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Trolleys, trains, railways, street cars, cable cars, traction cars

September 8, 2016
By Marybelle Beigh - Westfield Historian , Westfield Republican

"But the JW & NW Trolley started way back in 1880's!" exclaimed the Westfield Historian during a spirited discussion with another presenter at the recent Second Chautauqua History Fair of August 13th and 14th, 2016.

"Sorry to disagree with you, but NO, the JW & NW became a trolley line when it was electrified by Broadhead in 1916! Before that it was a Rail Road powered by steam locomotives," was the equally strongly voiced reply. "I'll be back shortly with a book that documents this." And shortly he returned with a book by Kenneth X. Springirth about the railroads and trolleys that dominated Westfield and surrounding communities in the first half of the 1900s.

"Oh yes! I have that book!" I replied, and was asked if I had read it, to which I explained that I'd read it several years ago, when I was writing some BeeLines articles about trolleys and railroads in Westfield.

Article Photos

Submitted photo
The JW&NWGlenEwen shows the 302 at the Glen Ewen stop where, in the 1930s, the trolley would let off hikers and picnickers to go down into Little Chautauqua Creek Gorge at the “Big Fill” to visit Fitch’s Falls, and then hike on down the creek to Buttermilk Falls, and finally down to Glen Mills Falls where South Portage bridge crosses the creek and one could get back to Westfield. Former Westfield Historian, the late Billie Dibble, wrote about her experience doing that in one of her Dibble’s Dabbles – “Rugged beauty always surrounds Chautauqua County” first published in WR April 29, 1982.

The two of us pored over the book and your Westfield Historian had to admit that she learned something new that day. There are some very specific definitions and distinctions for what constitutes a "railroad" car, a "trolley" car, a "street" car, a "cable" car, a "light rail" car and so forth.

Most accurately, a trolley car operates on rails and is powered by electricity obtained via a pole and a wheel- or boot-device, called a trolley, that connects from the vehicle to overhead electric power lines. A street car is most often a trolley car, although originally street cars were drawn by horses, that usually runs on rails in the streets. A light rail has an off-street rail but is powered by electricity sometimes overhead trolley-lines, sometimes via a third rail between the wheel rails that carries electricity. A cable car runs on tracks but is powered by a mechanically operated cable that runs beneath the street, between the rails. A trolley bus is operated on overhead trolley lines but runs on rubber tires, not rails. Any vehicle that is gasoline powered and does not run on rails, or is electric powered by battery and does not run on rails is NOT a trolley car. Railroad cars are drawn by steam engines or electric diesels.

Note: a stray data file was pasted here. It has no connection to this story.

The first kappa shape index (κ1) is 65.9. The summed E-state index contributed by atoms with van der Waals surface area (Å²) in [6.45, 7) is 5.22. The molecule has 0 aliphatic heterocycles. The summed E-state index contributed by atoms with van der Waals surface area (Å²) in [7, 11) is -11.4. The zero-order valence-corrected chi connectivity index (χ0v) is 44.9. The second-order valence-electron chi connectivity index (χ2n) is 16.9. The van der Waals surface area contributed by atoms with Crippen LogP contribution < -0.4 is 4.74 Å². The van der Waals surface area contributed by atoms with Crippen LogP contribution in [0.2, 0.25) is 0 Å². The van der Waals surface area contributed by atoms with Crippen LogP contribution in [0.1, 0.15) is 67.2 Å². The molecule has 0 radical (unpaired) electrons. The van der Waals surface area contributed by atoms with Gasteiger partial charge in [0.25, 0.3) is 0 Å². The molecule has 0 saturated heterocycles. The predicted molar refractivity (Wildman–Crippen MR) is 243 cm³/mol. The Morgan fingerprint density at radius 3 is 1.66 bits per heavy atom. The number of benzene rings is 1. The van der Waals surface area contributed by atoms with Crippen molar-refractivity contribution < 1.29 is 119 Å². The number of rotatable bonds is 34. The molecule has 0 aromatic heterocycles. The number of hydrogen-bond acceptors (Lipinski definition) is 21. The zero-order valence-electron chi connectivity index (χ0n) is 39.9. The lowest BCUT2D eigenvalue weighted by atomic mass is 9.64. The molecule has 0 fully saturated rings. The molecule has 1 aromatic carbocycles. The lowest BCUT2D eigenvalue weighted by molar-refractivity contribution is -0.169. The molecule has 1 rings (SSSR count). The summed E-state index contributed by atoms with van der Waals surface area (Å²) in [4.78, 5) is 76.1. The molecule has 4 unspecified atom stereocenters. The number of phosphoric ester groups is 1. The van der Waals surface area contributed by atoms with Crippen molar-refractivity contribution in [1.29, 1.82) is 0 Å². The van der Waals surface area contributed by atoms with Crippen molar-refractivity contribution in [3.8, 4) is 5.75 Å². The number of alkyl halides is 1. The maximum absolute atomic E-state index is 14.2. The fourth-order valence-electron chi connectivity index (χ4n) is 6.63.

So the JW & NW (Jamestown, Westfield, & North Western) was originally a steam railway which started as Chautauqua Lake Railroad from Jamestown, northward along the East side of Chautauqua Lake, and around the head of the lake and back south to Chautauqua Institution in 1890. It became the Jamestown, Chautauqua & Lake Erie Railroad (JC & LE) in 1901 as an extension was built between Mayville and Westfield that was completed and opened in 1903. Prior to this, in 1892, there was passenger service between CLR and Buffalo using what was commonly called the "Crosscut" the Western NY and Pennsylvania RR (WNY & P) that connected between the Buffalo-Erie (later NY Central) RR and Pittsburgh PA through Mayville.

In 1914, Broadhead, who owned/operated the Chautauqua Traction Company (CT) an electrified trolley line that ran along the west side of Chautauqua Lake from Jamestown, to Mayville, to Westfield (1906), and to Barcelona (1909) purchased the JC & LE, and proceeded to electrify that railroad. It was then a Trolley line carrying both passengers and freight between Jamestown and Westfield, and was renamed the JW & NW (Jamestown, Westfield, and North Western RR). Both the CT and the JW & NW trolleys connected at Westfield with the Buffalo and Lake Erie (B&LE) Trolley line between Erie, Pa and Buffalo.

One of the books by Kenneth Springirth at the History Fair was particularly pertinent to the discussion at hand "ABC's on the Rails." Although promoted as an educational tool for young people, it is a fun read, and quite informative for rail-buffs of any age, including yours truly; so I purchased one. The entry for "B" "B is for Boat Trolley" describes a boat-like looking trolley in Pittsburgh PA which runs on dry land. Interestingly, research in old Westfield Republicans for "trolley" before 1900 turned up an article from November 22 1893 about "Electric Power on Canals a Grand Success" that described the propulsion of commercial boats on the Erie Canal near Rochester using electric power via an overhead TROLLEY. Did this ever become a reality?

 
 
 

 

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